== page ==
Thursday December 5 2013

Inland tourism: Why you need to be part of it

Uganda is home to different bird

Uganda is home to different bird species. Photo by Edgar R. Batte 

By Edgar R. Batte

When you think of holidays, your mind will easily go to places like Mombasa, Zanzibar, South Africa, but rarely any where on the local scene. This why local tourism players are saying that unless Ugandans start going on holiday at home there will be no reason for them to market inland facilities to the rest of the world.

The call was echoed by the Uganda Tourism Board (UTB)’s executive director, Cuthbert Baguma at the launch of a new campaign dubbed Holidays at Home Campaign, a private initiative to inspire and re-ignite domestic tourism.
“We do not have reason to market ourselves to the world if we, as Ugandans, cannot appreciate the enormous beauty that we are endowed with. There is no reason for you to go to luxurious destinations like Mombasa when you can travel less, spend less and have quality and more luxurious stay in facilities here,” Baguma, whose board is charged with marketing Uganda’s tourism potential, stated.

All set
The drive to promote domestic tourism was officially flagged off at the RainForest Lodge where, winners of a competition will have complementary accommodation for two nights in December.

RainForest Lodge is a luxurious upmarket lodge located in the midst of Mabira rain forest with beautiful amenities like a swimming pool, sauna, nature walks, restaurant, bar and all in a peaceful and quiet ambience.
The Holiday at Home initiative is an idea by The Pearl Guide Uganda, a local social and travel magazine, and developers of the new Uganda Guide App, Uganda’s first tourism application. They are running the campaign in partnership with Geolodges Africa.

“We should start engaging locals right from schools to visit these places through initiatives like competitions to attract Ugandans to visit our facilities,” Zaid Alam, founder of the now 20-year-old Geolodges Africa said.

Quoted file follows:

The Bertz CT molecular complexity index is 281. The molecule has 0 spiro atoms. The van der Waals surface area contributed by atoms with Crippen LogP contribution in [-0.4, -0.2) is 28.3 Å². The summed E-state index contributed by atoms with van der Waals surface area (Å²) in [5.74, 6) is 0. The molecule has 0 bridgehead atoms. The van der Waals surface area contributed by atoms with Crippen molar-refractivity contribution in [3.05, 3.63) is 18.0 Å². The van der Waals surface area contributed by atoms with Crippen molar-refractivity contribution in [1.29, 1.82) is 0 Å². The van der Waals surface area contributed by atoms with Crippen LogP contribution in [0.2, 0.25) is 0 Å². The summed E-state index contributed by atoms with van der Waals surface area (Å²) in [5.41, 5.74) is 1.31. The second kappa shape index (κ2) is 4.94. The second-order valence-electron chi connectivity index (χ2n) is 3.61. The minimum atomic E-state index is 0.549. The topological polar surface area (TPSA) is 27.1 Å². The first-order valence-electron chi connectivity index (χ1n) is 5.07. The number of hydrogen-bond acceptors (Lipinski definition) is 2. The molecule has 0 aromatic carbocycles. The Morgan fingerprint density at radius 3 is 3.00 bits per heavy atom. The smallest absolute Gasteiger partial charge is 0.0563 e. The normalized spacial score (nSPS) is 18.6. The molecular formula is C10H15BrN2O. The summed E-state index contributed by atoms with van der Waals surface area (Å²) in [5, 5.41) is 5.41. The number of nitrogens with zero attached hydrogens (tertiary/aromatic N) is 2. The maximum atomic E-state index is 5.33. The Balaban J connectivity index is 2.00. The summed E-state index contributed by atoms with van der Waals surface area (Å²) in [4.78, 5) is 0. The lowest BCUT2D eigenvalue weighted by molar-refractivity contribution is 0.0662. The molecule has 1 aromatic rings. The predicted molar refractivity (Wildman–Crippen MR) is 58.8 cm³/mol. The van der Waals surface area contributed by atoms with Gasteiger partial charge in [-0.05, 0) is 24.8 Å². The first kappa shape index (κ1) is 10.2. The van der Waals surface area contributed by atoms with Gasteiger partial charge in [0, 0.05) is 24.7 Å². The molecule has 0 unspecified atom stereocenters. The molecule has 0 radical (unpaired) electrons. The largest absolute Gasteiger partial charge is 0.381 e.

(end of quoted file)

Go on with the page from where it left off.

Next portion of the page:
The problem
Over time, the slow growth of domestic tourism in Uganda has been attributed to the fact that Ugandans find accommodation and transport to tourist sites expensive.

Accommodation in national parks, for example, remains expensive compared to regional prices. This, some argue, is due to monopoly concessions signed by government with private hotel investors in the parks.

As a result, there has been slow growth in accommodation in the parks, making it unaffordable for Ugandans to visit. But that is something that the management of Uganda Wildlife Authority (UWA) is already looking into.

UWA’s representative Stephen Masaba said the Authority is already offering incentives to local tourists.
On top of giving the winner an all-expenses paid trip to a selected national park, starting January 2014, Ugandans visiting national parks will do so at discounted rates.

This comes at the time when the Christmas season is only a few days away, a time to get away and explore what lies beyond dusty towns and the city.
“There are many roads that lead home. This time do not only go to the village, you can take your loved ones to the national park,” Vivian Lyazi, the Public Relations Officer of Ministry of Tourism, urged locals. The Holidays at Home Campaign is meant to inspire locals to take inland trips as opposed to opting for the more popular neighbouring destinations.

What it is
The Holidays at Home Campaign under the tagline; “Now that the world is rediscovering Uganda, how about us?” poses a serious question to citizens.
Herbert Byaruhanga, president of Uganda Tourism Association says the industry has suffered several setbacks.

He says: “There is no marketing strategy, and lack of business public relations. Our embassies are political positions.”
But not to be deterred by this setback, The Pearl Guide’s Philip Kalibwani says they will effectively utilise Uganda’s large and booming social media base of over 2.1 million people across Facebook and Twitter, to market the campaign.”

Uganda’s domestic tourism is still creating headaches for concerned stakeholders. Challenges are rooted in the perception that tourists have to be foreigners who are the only people able to afford our perceptively “expensive” packages.

The local financially-able middle class is largely unaware of the various scenic holiday gems and activities the country harbours.

“Strategic emphasis and targeting of this demographic through social media, the web and the more traditional media will yield gainful returns and it is with this rationale that The Pearl Guide is coming out to emphasise its local targeting,” Kalibwani further argued.

For most Ugandans, tourism is still viewed as an industry that is tailored for foreign visitors who come in with foreign currencies to spend. The kind who come on holiday, stay in five star hotels and expensive lodges, eat in expensive restaurants and buy keepsakes to take home. But the reality is, the earlier we all step out of that mindset, the better.